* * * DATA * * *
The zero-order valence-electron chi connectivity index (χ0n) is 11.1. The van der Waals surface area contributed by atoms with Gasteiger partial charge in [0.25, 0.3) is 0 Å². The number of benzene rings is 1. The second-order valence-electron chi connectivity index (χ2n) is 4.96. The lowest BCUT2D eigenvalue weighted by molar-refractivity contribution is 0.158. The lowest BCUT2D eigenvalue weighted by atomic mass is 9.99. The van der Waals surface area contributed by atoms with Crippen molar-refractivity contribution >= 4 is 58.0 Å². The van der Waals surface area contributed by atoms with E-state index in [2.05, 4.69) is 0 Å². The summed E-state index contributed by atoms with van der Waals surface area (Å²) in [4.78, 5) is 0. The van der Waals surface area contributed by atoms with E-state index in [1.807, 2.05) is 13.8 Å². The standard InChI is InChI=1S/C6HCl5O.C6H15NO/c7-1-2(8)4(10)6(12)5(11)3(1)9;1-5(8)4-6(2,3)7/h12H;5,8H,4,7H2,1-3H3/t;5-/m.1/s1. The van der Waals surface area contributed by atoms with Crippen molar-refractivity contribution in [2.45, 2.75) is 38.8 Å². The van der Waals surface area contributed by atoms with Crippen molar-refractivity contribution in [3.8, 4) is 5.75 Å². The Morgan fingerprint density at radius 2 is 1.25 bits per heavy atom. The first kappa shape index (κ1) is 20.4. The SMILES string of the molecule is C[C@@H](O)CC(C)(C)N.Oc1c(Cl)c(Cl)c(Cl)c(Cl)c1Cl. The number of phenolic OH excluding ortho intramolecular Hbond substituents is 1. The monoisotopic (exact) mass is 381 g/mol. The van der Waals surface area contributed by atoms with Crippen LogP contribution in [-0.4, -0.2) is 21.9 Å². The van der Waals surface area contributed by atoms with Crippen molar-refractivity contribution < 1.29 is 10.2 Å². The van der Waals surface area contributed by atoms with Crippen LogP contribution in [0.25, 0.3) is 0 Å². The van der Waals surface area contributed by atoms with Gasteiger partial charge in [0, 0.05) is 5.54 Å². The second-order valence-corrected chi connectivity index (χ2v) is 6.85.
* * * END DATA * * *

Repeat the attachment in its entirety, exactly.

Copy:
The zero-order valence-electron chi connectivity index (χ0n) is 11.1. The van der Waals surface area contributed by atoms with Gasteiger partial charge in [0.25, 0.3) is 0 Å². The number of benzene rings is 1. The second-order valence-electron chi connectivity index (χ2n) is 4.96. The lowest BCUT2D eigenvalue weighted by molar-refractivity contribution is 0.158. The lowest BCUT2D eigenvalue weighted by atomic mass is 9.99. The van der Waals surface area contributed by atoms with Crippen molar-refractivity contribution >= 4 is 58.0 Å². The van der Waals surface area contributed by atoms with E-state index in [2.05, 4.69) is 0 Å². The summed E-state index contributed by atoms with van der Waals surface area (Å²) in [4.78, 5) is 0. The van der Waals surface area contributed by atoms with E-state index in [1.807, 2.05) is 13.8 Å². The standard InChI is InChI=1S/C6HCl5O.C6H15NO/c7-1-2(8)4(10)6(12)5(11)3(1)9;1-5(8)4-6(2,3)7/h12H;5,8H,4,7H2,1-3H3/t;5-/m.1/s1. The van der Waals surface area contributed by atoms with Crippen molar-refractivity contribution in [2.45, 2.75) is 38.8 Å². The van der Waals surface area contributed by atoms with Crippen molar-refractivity contribution in [3.8, 4) is 5.75 Å². The Morgan fingerprint density at radius 2 is 1.25 bits per heavy atom. The first kappa shape index (κ1) is 20.4. The SMILES string of the molecule is C[C@@H](O)CC(C)(C)N.Oc1c(Cl)c(Cl)c(Cl)c(Cl)c1Cl. The number of phenolic OH excluding ortho intramolecular Hbond substituents is 1. The monoisotopic (exact) mass is 381 g/mol. The van der Waals surface area contributed by atoms with Crippen LogP contribution in [-0.4, -0.2) is 21.9 Å². The van der Waals surface area contributed by atoms with Crippen molar-refractivity contribution < 1.29 is 10.2 Å². The van der Waals surface area contributed by atoms with Crippen LogP contribution in [0.25, 0.3) is 0 Å². The van der Waals surface area contributed by atoms with Gasteiger partial charge in [0, 0.05) is 5.54 Å². The second-order valence-corrected chi connectivity index (χ2v) is 6.85.